The type of motion that I tabled is known as a “Motion of Instruction” and it required the unanimous consent of the House of Commons in order to pass. The motion itself would have only allowed the negotiation process on C-501 to begin and empowered the Industry Committee to make a compromise amendment if it so desired. Putting pensions behind banks but ahead of all other creditors seemed like a common sense compromise and could have made it easier for many Conservative MPs to support the bill since it would have shielded the big banks from any and all fallout that could occur as a result of them being bumped down a notch in the list of creditors and being placed behind pension plans. However, instead of allowing a compromise to be negotiated in the Industry Committee, the Conservatives refused to grant their approval to the negotiation process and rejected the very idea of working together on the issue. This regrettable decision by the Conservatives was not shocking, but it was disappointing.

While my efforts to work with the other parties to reach a compromise on C-501 were essentially killed by the Conservatives the bill itself is still very much alive and kicking. As I write this column, C-501 is presently scheduled to be examined for a final time at the Industry, Science, and Technology Committee on Tuesday February 15th. There will be some minor amendments made to the bill to clear up some language issues, but I am not expecting any significant changes to be made to its content.

Once this last committee meeting is over with and the final version of C-501 is returned to the House there must be two further hours of debate and then a final vote at what is called ‘Third Reading.’ The two hours of debate are likely to occur in March or early April and the final vote is expected in early-to-mid April. In this final vote the support of the Liberals will be crucial to getting C-501 passed and moved into the Senate. If the Liberals show up and support this bill and agree to put the interests of pension plans and retirees ahead of banks and primary lenders, then the bill will move into the Senate where a new battle begins against those unelected and unaccountable Conservative senators; but we’ll cross that bridge when it comes.

So that is where C-501 is at presently – alive and well and moving forward. We now know that the bill will emerge from the Industry Committee sometime in the next week, and be back into the House in its final form for debate and a vote in the next 60 days. Had the Conservatives simply shown a willingness to cooperate on the bill and create a more moderate and workable version then its speedy passage could likely have been guaranteed. With that being said, there is still a lot of support among MPs for putting pensions and retirees ahead of banks, so my staff and I will be working hard in Ottawa to get the Liberals and Bloc on board and to ensure the bill makes it into the Senate. After that anything is possible.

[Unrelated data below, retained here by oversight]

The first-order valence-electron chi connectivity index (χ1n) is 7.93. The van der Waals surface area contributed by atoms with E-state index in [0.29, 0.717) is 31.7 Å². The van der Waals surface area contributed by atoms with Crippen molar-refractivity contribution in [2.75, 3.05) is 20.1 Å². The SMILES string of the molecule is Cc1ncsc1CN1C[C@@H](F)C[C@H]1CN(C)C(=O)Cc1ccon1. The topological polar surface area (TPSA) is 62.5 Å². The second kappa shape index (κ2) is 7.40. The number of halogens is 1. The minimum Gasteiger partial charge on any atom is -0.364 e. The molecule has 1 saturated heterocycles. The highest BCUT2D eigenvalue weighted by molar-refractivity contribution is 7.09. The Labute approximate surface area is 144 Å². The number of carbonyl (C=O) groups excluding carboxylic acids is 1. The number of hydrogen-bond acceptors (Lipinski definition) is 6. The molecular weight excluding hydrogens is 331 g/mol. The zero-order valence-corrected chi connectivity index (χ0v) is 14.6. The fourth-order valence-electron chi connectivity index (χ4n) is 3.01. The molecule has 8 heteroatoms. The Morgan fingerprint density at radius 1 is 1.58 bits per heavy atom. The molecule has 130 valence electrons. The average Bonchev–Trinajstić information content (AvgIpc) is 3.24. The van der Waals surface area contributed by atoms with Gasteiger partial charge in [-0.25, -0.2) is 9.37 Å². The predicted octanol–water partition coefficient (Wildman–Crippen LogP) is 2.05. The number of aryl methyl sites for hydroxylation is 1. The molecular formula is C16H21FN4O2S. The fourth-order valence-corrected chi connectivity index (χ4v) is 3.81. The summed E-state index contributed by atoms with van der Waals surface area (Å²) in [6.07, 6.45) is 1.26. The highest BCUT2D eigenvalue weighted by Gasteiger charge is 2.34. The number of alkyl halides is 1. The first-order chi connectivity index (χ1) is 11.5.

Saturday, February 12, 2011

nortel patent sale delayed

According to a story on Reuters, the sale of Nortel patents has been delayed. It was hoped that the sale of the patents would realize close to $1B. According to Reuters Nortel has not been able to get a high enough starting bid on the patents.


There are 4000 Patents registered with the US office and around 1500 Canadian patents.

Any cash generated by the sale of the patents will help raise the final Nortel estate that will be split between creditors in multiple countries.

Thursday, February 10, 2011

Nortel disabled take battle to Supreme Court

Toronto Sun

Nortel disabled take battle to Supreme Court


Last Updated: February 8, 2011 4:05pm

OTTAWA - For a group of former Nortel employees who had their long-term disability, health, dental and pension benefits cut off at the end of last year, there is nowhere to go but up.

The workers will stage their final stand outside the Supreme Court in their long-running attempt to be moved closer to the head of the creditor line when the dying company's assets are finally doled out.

The disabled workers object to a $57-million sunset deal negotiated by a court-appointed monitor with the company in February 2010.

In that deal, Nortel agreed to fund long-term disability benefits until Dec. 31, 2010. In exchange, the employees lost their right to sue the company and any of its executives over the drastically underfunded trust account Nortel had supposedly self-insured.

As common creditors, they can expect an average of only 34% of what they had been receiving up until the end of last year.

Once Nortel is legally out of business, the workers will find themselves in a pool with other common creditors fighting for a small percentage of the dead company's assets.

Unable to work, many are afraid they won't be able to afford expensive medications and bills without going on social assistance.

Mark Zigler of Koskie Minsky LLP, the court-appointed law firm representing the former workers, has repeatedly said court battles would be costly and doomed to failure.

Toronto attorney Joel Rochon came on board on an unpaid retainer last year and is leading the fight for the disabled with independent financial analyst Diane Urquhart.

No court date has yet been scheduled.

Tuesday, February 8, 2011

Nortel Canada Tel. No. discontinued

The following post was made on the Yahoo Nortel Pension Group regarding a message from Don Treen to NRPC members concerning the discontinuance of the 1-800 telephone number in Canada for Nortel.